Sold Out. Everywhere.
“The first printing was so scarce in London that Edward Enninful, the black Notting Hill-born Vogue fashion editor, who worked with Meisel to style the Naomi Campbell cover (one of three versions of the edition) was forced to scour the country for an issue. ‘I couldn’t believe it. I ended up phoning friends in Ellesmere Port in Cheshire, who found one for me in a corner newsagent. I am so excited. I never thought I would be able to see something like this – my people, my race, wearing the collections, being gorgeous, chic, real women in that way. But the most important thing is: this proves we are bankable. We can sell.'”
You can say that again! Wooh!
“Conceived by editor-in-chief Franca Sozzani, and shot by Steven Meisel from a roster of 18 new, established and former stars, the July ‘black issue’ sold out in Britain on arrival. That renowned fashion photographer Steven Meisel, the recluse whose lens has made the career of many a model (including Brits Lily Cole and Karen Elson) should be focusing on non-white subjects might have been expected to cause some debate. A mild examination of conscience among the model scouts, agencies, casting directors and designers was privately anticipated, without much hope of anything changing – in the same way that the endless skinny-model debate has resulted in little or no change in the industry. But no one anticipated the global interest.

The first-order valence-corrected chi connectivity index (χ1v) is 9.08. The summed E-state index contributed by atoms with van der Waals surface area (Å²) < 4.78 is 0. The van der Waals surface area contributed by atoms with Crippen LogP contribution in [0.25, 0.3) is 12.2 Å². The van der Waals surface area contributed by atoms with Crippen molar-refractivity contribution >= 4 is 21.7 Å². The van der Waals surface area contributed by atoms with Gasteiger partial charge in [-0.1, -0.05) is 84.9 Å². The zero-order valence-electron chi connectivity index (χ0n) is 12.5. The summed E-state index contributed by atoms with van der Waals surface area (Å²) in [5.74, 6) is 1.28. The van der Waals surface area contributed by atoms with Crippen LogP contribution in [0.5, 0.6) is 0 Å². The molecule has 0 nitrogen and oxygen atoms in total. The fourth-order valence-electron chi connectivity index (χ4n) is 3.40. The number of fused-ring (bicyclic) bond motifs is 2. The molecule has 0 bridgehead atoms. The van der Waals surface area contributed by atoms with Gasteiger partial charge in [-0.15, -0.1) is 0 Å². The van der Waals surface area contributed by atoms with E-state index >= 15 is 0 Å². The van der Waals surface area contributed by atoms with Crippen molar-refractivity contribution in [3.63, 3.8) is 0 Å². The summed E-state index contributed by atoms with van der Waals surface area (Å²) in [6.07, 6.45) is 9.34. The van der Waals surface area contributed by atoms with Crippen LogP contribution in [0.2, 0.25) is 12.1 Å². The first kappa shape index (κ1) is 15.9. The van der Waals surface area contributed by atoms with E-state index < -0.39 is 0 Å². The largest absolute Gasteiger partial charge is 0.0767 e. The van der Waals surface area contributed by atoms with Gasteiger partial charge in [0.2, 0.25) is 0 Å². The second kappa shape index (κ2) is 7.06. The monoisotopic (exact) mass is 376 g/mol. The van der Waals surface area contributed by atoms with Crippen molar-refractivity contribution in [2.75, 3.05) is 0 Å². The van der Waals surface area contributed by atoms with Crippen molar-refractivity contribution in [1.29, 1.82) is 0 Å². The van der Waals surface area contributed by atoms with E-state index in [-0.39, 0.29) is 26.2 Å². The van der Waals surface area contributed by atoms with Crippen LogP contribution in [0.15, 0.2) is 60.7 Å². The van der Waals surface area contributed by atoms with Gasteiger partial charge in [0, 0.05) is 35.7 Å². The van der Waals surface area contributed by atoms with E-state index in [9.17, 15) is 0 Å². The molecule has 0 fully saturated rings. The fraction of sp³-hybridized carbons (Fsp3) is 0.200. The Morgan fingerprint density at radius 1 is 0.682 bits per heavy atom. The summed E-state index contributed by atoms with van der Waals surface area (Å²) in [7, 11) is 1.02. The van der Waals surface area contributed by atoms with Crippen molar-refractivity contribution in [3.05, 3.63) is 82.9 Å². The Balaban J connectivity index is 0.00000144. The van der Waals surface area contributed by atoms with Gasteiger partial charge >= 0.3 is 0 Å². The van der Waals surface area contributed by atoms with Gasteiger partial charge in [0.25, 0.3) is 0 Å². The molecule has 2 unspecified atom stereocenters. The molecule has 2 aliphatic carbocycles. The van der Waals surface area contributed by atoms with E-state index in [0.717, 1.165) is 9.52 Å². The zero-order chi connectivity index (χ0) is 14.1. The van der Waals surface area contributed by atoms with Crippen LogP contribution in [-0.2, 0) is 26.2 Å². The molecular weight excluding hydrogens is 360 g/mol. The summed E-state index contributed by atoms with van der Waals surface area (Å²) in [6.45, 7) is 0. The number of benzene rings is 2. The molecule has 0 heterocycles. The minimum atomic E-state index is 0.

‘It has been unprecedented, a sensation, although that wasn’t the aim,’ said Jonathan Newhouse, chairman of Condé Nast International, who masterminded the reprinting and rerouting of unsold magazines in Italy to America and Britain. In America, the issue is shrink-wrapped and stickered with the words ‘First Reprint. The Most Wanted Issue Ever’.
That is no hype, according to the Kenya Hunt, the young black style editor of Metro International News in New York. ‘I’ve been watching the news-stands since the beginning. There are lines of women when they hear of a new shipment. It’s a wide cross-section of women, girls, people my parents’ age who read Ebony,’ she said. ‘There have been email chains about it. The news-stand guys are hustling, locking it up in the back and charging $25, $28, when the real price is $16. Yesterday, I saw it on eBay for $50. There is a climate shift. This is the year of the presidential election. And this at a time when magazine sales are really hurting.'”
More here peeps!